Blood, Boobs & Beast (2007): United States – directed by John Paul Kinhart
Not rated by the MPAA – contains blood, boobs, and some beasts
Blood, Boobs & Beast isn’t exactly the history of exploitative B-grade cinema. Instead, it’s actually a rather compassionate look at one of the genre’s most independent, most low-budget producers, Don Dohler.
The film starts with Dohler explaining how he and his aunt were robbed at gunpoint while working at a Washington, D.C., office. He was thirty at the time and the event changed his life. He figured that he better do what he wanted to do before his time ran out, so he started making independent horror films.
And so he did. And talk about independent. His house was used as a set, his backyard and surrounding woods used frequently for anything involving outdoor scenes. In this manner he made films such as The Alien Factor and Nightbeast, the latter of which put him on the low-budget horror map.
Distribution was difficult at the time, and without the emergent home video market I suspect Dohler wouldn’t have made many more films. But thanks to those old VHS tapes a new generation of horror fan was born, the one who peruses the video store shelves for the most gaudy, violent, and titillating cover art. All the movies needed to contain to be successful were blood, boobs, and a beast.
Dohler himself was not particularly enthusiastic about the nude scenes, though it sounded like he was more willing if it served the story. A great deal of the time, though, he realized that the only way anyone would pick it up for distribution was if it contained nudity. One distributor featured in the film even says outright that if there hadn’t been a nude scene in one of Dohler’s early films he would have passed on it.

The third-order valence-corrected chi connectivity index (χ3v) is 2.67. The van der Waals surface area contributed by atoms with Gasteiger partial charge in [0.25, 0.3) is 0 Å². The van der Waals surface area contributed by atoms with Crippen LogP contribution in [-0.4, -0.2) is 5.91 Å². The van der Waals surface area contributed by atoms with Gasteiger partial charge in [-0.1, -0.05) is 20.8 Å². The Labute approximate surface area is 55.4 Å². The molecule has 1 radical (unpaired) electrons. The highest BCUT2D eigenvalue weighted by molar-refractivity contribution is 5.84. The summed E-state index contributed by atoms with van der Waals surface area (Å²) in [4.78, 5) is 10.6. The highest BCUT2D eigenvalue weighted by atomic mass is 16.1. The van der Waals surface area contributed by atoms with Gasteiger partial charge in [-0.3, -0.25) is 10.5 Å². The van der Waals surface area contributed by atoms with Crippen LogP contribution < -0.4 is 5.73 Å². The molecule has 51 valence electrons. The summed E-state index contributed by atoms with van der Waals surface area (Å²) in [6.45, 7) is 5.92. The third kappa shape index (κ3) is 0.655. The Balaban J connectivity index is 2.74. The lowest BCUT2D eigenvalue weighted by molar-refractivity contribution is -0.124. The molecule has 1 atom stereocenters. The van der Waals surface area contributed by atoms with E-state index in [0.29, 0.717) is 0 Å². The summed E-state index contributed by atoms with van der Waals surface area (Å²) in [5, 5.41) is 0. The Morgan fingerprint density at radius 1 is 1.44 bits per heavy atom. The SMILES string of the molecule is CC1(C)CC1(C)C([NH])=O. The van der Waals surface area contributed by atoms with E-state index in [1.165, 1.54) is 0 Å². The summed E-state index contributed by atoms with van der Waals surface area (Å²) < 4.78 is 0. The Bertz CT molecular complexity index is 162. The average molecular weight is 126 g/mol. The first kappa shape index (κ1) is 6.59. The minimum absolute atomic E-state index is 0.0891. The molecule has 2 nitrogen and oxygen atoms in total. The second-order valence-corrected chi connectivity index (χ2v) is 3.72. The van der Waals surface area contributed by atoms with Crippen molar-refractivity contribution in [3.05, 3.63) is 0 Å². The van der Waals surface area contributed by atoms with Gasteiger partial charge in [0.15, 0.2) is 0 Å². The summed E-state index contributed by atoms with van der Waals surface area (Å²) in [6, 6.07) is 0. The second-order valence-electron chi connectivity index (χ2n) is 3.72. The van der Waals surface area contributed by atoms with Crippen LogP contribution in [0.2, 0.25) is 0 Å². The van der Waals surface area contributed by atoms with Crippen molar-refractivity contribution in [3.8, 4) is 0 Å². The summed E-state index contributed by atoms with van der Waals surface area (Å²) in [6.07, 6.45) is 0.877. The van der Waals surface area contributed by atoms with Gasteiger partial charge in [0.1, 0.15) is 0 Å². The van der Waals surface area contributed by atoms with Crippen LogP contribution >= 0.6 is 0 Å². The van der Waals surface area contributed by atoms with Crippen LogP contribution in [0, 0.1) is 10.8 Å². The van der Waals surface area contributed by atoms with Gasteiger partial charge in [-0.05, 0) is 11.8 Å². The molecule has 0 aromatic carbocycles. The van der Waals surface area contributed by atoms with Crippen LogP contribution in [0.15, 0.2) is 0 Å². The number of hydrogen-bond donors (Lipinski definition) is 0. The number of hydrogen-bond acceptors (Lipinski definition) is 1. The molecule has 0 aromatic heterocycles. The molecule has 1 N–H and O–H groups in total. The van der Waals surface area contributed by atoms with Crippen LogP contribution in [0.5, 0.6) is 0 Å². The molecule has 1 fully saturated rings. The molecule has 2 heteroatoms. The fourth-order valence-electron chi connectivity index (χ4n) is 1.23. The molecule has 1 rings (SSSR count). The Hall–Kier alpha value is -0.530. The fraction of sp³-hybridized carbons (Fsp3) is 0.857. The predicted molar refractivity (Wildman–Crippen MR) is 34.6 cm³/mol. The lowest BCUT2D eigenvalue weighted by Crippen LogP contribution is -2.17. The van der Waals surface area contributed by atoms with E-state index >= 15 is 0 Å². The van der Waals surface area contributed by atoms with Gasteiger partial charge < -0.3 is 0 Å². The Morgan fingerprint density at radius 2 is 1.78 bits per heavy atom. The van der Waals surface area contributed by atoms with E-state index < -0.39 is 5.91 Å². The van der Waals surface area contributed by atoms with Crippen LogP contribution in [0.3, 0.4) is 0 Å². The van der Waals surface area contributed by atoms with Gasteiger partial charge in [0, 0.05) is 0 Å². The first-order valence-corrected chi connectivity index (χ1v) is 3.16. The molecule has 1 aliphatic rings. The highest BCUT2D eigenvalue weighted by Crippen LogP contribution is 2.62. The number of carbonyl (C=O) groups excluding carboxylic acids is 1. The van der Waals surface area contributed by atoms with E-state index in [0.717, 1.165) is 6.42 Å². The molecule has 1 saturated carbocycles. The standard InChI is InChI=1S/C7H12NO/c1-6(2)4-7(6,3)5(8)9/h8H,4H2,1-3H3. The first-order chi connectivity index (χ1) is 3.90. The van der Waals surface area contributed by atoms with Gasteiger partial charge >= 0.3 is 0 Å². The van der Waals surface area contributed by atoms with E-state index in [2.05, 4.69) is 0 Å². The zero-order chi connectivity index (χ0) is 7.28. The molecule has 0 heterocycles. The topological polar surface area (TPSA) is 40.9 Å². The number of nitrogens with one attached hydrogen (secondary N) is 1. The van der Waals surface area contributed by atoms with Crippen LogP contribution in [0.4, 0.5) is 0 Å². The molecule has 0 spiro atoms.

The film contains several talking heads, including J.J. Abrams. One particularly memorable duo consists of a couple young men who were the most enthusiastic Dohler fans Kinhart could find. Apparently they were drinking beer throughout the filming of Blood, Boobs & Beast and then decided that they could mess up Kinhart’s continuity if they changed hats constantly. As a result they wear a variety of odd hats and wigs throughout the film, including army helmets and clown hats.
The film doesn’t really linger on Dohler’s filmography, or B-grade exploitation movies in general. It is rather a look at Dohler the man. He comes off as quiet and reserved, a family man who merely wanted to pursue his passion. Along the way we get a glimpse into some of his personal tragedies, including the death of his first wife and his desire to care for his mentally handicapped sister. At the beginning of the film we learn that Dohler has passed away, but it’s not until the last ten minutes that we learn about the cancer that claimed him shortly before the film was completed.
Intercut with Dohler’s own interviews (these seem to have been filmed for this documentary and planned before his death) are behind-the-scenes footage of his final shoot for the film Dead Hunt. The whole shoot was plagued with actors dropping out, and the director (and long-time collaborator) Joe Ripple ended up changing jobs and going to nursing school during the shoot, leaving Dohler to step in as director for part of it.
The documentary as a whole is rather uneven, unsure if it wants to be entirely about Dohler’s films or his life. It ends up leaning more toward the man than the movies, and this isn’t a bad thing. It is readily apparent that it was lovingly made, and it is definitely not a failure. I enjoyed it even though I hadn’t heard of Dohler before, and I am sure Dohler fans would love the film. Other audiences, except horror fans with a penchant for the lowest budget and most independent horror films, will probably not be interested.